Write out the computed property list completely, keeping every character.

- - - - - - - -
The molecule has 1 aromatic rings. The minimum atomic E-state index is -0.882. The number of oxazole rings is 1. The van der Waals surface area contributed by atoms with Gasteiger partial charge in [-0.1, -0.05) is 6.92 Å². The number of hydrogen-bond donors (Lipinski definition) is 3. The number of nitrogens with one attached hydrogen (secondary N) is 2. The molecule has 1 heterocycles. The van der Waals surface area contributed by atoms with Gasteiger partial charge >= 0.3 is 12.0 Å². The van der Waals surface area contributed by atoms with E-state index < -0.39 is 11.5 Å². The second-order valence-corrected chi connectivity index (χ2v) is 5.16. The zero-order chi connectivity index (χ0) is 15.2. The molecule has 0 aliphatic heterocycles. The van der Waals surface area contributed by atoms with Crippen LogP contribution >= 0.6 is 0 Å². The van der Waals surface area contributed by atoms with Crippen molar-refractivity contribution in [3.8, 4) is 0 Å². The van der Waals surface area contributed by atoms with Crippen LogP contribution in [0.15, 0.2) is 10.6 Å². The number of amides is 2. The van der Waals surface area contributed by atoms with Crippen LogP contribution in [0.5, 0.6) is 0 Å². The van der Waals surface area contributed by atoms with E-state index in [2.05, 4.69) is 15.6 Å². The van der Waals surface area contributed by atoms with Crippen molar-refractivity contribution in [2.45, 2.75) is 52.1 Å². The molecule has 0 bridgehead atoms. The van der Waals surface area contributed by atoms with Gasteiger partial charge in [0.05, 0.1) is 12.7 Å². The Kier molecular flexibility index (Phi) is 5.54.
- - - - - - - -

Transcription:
The molecule has 1 aromatic rings. The minimum atomic E-state index is -0.882. The number of oxazole rings is 1. The van der Waals surface area contributed by atoms with Gasteiger partial charge in [-0.1, -0.05) is 6.92 Å². The number of hydrogen-bond donors (Lipinski definition) is 3. The number of nitrogens with one attached hydrogen (secondary N) is 2. The molecule has 1 heterocycles. The van der Waals surface area contributed by atoms with Gasteiger partial charge >= 0.3 is 12.0 Å². The van der Waals surface area contributed by atoms with E-state index < -0.39 is 11.5 Å². The second-order valence-corrected chi connectivity index (χ2v) is 5.16. The zero-order chi connectivity index (χ0) is 15.2. The molecule has 0 aliphatic heterocycles. The van der Waals surface area contributed by atoms with Crippen LogP contribution >= 0.6 is 0 Å². The van der Waals surface area contributed by atoms with Crippen molar-refractivity contribution in [3.8, 4) is 0 Å². The van der Waals surface area contributed by atoms with Crippen LogP contribution in [0.15, 0.2) is 10.6 Å². The number of amides is 2. The van der Waals surface area contributed by atoms with Crippen LogP contribution in [0.5, 0.6) is 0 Å². The van der Waals surface area contributed by atoms with E-state index in [2.05, 4.69) is 15.6 Å². The van der Waals surface area contributed by atoms with Crippen molar-refractivity contribution in [2.45, 2.75) is 52.1 Å². The molecule has 0 bridgehead atoms. The van der Waals surface area contributed by atoms with Gasteiger partial charge in [0.05, 0.1) is 12.7 Å². The Kier molecular flexibility index (Phi) is 5.54.